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Bible Commentaries

Arthur Peake's Commentary on the Bible
Amos 7

 

 


Introduction

Amos 7:1 to Amos 9:8. Visions of the Prophet Amos.—This section contains a series of visions, interrupted by a historical passage (Amos 7:10-17). The visions are described and then interpreted as symbolical illustrations of apostate Israel's fate.


Verses 1-3

Amos 7:1-3. The Vision of the Locusts.—On one occasion the prophet saw (Amos 7:1) and behold, Yahweh formed locusts at the beginning of the coming up of the "late spring grass" (lekesh, RV "latter growth"), the grass brought on by the late spring rain (malkosh, cf. Joel 2:23), and further described here as coming up "after the king's shearing" or "after the king's mowings." The king's mowings may mean (cf. Driver) that the mowings were taken as tribute by the king. (Ehrlich takes it to mean "national mowings.") The locusts were beginning to work havoc (Amos 7:2). Then, "when they would have wholly devoured the herbage of the land," the prophet interceded with Yahweh, who relented (Amos 7:3). Thus Amos 7:1-3 seems to refer to a physical calamity, a plague of locusts (cf. Amos 7:4).

Amos 7:1. he formed locusts: read perhaps (cf. LXX), "and behold, a brood of locusts" (or, "of a locust-swarm," cf. Nahum 3:17).—and, lo, it was the latter growth: apparently a gloss. If original, read yelek (LXX) for lekesh: "and behold, there were mature young locusts."

Amos 7:2. when they . . . land: translated as above. But read probably, "and when they were making an end of devouring" (wa-yehi hu' mekalleh lě'ěkôl).


Verses 4-6

Amos 7:4-6. The Vision of Fire.—Another time the prophet saw a fire-phenomenon. Yahweh (Amos 7:4) "called down a fire to punish" (or judge). This devoured the great deep (Genesis 1:6 f.*), whence came the rivers and fountains, and would have devoured "the tilled land," when the prophet interceded (Amos 7:5) and Yahweh relented (Amos 7:6).


Verses 7-9

Amos 7:7-9. The Vision of the Wall.—The third vision is more difficult. The prophet saw (Amos 7:7) "and behold, Yahweh stood by a wall of 'anak, and in His hand 'anak." 'Anak is usually translated "plummet." By a wall that had once been found perpendicular, a plummet-wall, Yahweh stood with a plummet in His hand. What exact significance (Amos 7:8) had this plummet? Yahweh is tired of relenting; He will simply apply the plummet to His people, and once for all destroy an edifice which is no longer worthy to stand. Kent's omission of the first 'anak is an improvement: "And behold the Lord was standing behind a wall, with a plumbline in His hand." Other Semitic languages seem to favour the view (so Marti) that 'anak may denote a hard or heavy kind of metal, possibly lead or steel. Marti translates, "Thus the Lord showed me, and behold one standing on a wall of steel with steel in his hand." Amos beholds a man unconquerable, equipped with iron and sword (Amos 7:7), and Yahweh explains (Amos 7:8) that this man is about to turn his sword against Israel, because he cannot again spare her. In the utter devastation of the country, Israel's places of worship will be laid low (Amos 7:9).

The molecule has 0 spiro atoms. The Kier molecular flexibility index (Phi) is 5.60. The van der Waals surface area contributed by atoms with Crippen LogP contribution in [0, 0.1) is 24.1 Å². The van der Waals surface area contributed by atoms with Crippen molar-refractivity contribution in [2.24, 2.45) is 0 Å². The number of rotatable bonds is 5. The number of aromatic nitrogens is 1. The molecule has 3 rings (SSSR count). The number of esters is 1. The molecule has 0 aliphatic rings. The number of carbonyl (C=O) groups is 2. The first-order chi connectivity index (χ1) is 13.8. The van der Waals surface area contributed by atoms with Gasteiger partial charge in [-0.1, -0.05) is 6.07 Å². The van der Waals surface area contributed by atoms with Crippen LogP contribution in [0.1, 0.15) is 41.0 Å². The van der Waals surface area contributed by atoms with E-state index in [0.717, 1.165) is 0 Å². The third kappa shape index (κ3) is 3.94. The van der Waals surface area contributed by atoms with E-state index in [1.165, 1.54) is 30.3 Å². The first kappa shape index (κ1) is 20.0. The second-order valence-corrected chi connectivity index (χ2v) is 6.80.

Amos 7:8. The plummet is usually explained as "a crucial moral test" (Driver). Ehrlich, however, explains it as a figure for the execution of judgment (cf. 2 Kings 21:13, Lamentations 2:8).


Verses 10-17

Amos 7:10-17. Effect of Amos' Public Utterances.—A historical episode is here interposed. Amaziah, the priest of Bethel, interrupts the work of Amos, charging him, by twisting his words, with conspiracy (Amos 7:10). So revolutionary is he that "the earth (not the land) cannot bear all his words." Really he had spoken not of "Jeroboam" but of "the house of Jeroboam." There is perhaps a note of scorn in the word "seer" (almost equivalent to visionary). Amos had better flee to Judah and earn his bread and prophesy there. Amos retorts that he was no professional prophet. He had earned his bread by tending sheep and cultivating fig-mulberries (rather than sycamore trees). In Syria these did not grow in such high and cold regions as Tekoa, but the pasture-grounds and gardens of its shepherds may well have extended on the E. down to the Dead Sea (cf. G. A. Smith). Amos refuses for the moment to be silenced (Amos 7:16), and does not leave Amaziah without a word of warning and denunciation (Amos 7:17 f.). His own wife will become a prey to the outrages of a powerful enemy; and the priest and his people will be led into captivity.

Amos 7:14. For "herdman" (bôkçr) Marti and others would read "shepherd" (nôkçd) as in Amos 1:1*.—The fig-mulberry was common in parts of Palestine. The fruit had to be nipped or punctured to release an insect and thus render it eatable.

 


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Bibliography Information
Peake, Arthur. "Commentary on Amos 7:4". "Arthur Peake's Commentary on the Bible ". https://www.studylight.org/commentaries/pfc/amos-7.html. 1919.

Lectionary Calendar
Tuesday, December 1st, 2020
the First Week of Advent
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